As decomposition progresses, the moisture content should be monitored. If persistent rains are a problem, the pile should be covered with a tarp to avoid drowning and subsequent anaerobic decay. In dry weather, a periodic sprinkling with a hose will be beneficial.

Cold composting goes very slowly. How slowly just depends on the size of the ingredients, the ratio of greens to browns, and the frequency with which the pile is turned. These variables also affect the temperature that the pile will reach. A maintenance-free cold pile may never even hit 90°F. Piles that contain green material and are turned periodically may get somewhat warmer.

The bottom of the compost pile decays first, usually leaving large pieces of materials intact on top.



  • Simplicity. Getting a compost pile to heat up is not easy. Conditions have to be just about perfect to make it happen. If gardening is not your full-time job, you may appreciate the ease with which a cold compost pile can be built and maintained.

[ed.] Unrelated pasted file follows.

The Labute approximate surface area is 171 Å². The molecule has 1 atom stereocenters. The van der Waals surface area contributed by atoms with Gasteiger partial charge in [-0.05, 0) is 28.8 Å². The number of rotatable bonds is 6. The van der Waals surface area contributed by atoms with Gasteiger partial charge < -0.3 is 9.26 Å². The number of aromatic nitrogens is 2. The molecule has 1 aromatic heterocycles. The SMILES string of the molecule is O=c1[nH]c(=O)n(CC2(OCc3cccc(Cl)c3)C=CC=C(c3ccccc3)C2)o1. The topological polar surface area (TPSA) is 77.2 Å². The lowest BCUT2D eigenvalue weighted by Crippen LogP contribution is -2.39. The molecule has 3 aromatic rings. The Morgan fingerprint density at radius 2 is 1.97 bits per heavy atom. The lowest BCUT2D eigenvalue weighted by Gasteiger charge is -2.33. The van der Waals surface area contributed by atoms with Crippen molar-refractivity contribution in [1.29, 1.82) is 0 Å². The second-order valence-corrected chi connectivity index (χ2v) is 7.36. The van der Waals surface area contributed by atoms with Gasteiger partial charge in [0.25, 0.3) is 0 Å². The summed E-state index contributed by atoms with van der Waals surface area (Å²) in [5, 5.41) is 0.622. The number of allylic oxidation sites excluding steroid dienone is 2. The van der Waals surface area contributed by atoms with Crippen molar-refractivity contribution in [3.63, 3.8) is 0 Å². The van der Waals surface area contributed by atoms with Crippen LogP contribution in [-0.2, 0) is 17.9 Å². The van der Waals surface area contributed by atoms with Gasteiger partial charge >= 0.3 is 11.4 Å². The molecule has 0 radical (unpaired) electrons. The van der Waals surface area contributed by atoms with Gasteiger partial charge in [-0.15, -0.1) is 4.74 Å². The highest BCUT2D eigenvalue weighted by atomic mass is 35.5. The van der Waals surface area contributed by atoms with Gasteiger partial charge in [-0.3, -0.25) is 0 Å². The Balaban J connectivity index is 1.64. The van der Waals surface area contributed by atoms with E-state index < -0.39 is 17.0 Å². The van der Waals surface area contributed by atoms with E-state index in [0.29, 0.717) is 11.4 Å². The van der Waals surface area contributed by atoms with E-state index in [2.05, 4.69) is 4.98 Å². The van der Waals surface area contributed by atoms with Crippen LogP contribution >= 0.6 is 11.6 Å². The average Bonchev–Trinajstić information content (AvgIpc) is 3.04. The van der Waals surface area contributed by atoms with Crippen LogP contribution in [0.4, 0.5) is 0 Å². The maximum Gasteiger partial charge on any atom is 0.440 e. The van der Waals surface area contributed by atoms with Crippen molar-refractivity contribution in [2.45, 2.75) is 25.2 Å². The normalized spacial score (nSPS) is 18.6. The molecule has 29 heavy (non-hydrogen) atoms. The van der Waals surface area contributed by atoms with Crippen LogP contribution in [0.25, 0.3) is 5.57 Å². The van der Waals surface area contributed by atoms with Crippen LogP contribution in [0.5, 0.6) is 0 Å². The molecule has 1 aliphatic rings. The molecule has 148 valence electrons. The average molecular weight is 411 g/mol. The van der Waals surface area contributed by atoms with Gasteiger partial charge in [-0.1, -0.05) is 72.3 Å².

• Flexibility. One of the biggest advantages of cold composting is that it can adapt to your needs. Don’t have much to compost? Just toss on what you do have and wait for another opportunity. Don’t have time to turn the pile today? It’ll wait until tomorrow, or next week, or next month. Ready to cut the process short? Throw away the larger uncomposted pieces of material and dig out the finished compost underneath to use immediately.
  • Fewer material requirements. With hot composting, you have to have three, four, or five cubic feet of organic matter (properly balanced between greens and browns) ready to go at once. With cold composting, you can add materials as you accumulate them. One day, you can add the grass clippings. A few days later, you can throw a banana peel on top.
  • Compost year-round. Many gardeners become frustrated after trying to get a compost pile to heat up in cool weather. With cold composting, you can let the decomposition process continue all year. Even in January, freeze-thaw cycles and periodic introduction of moisture in the form of snow will help mechanically break down materials, long before the microbes awake from their winter slumber.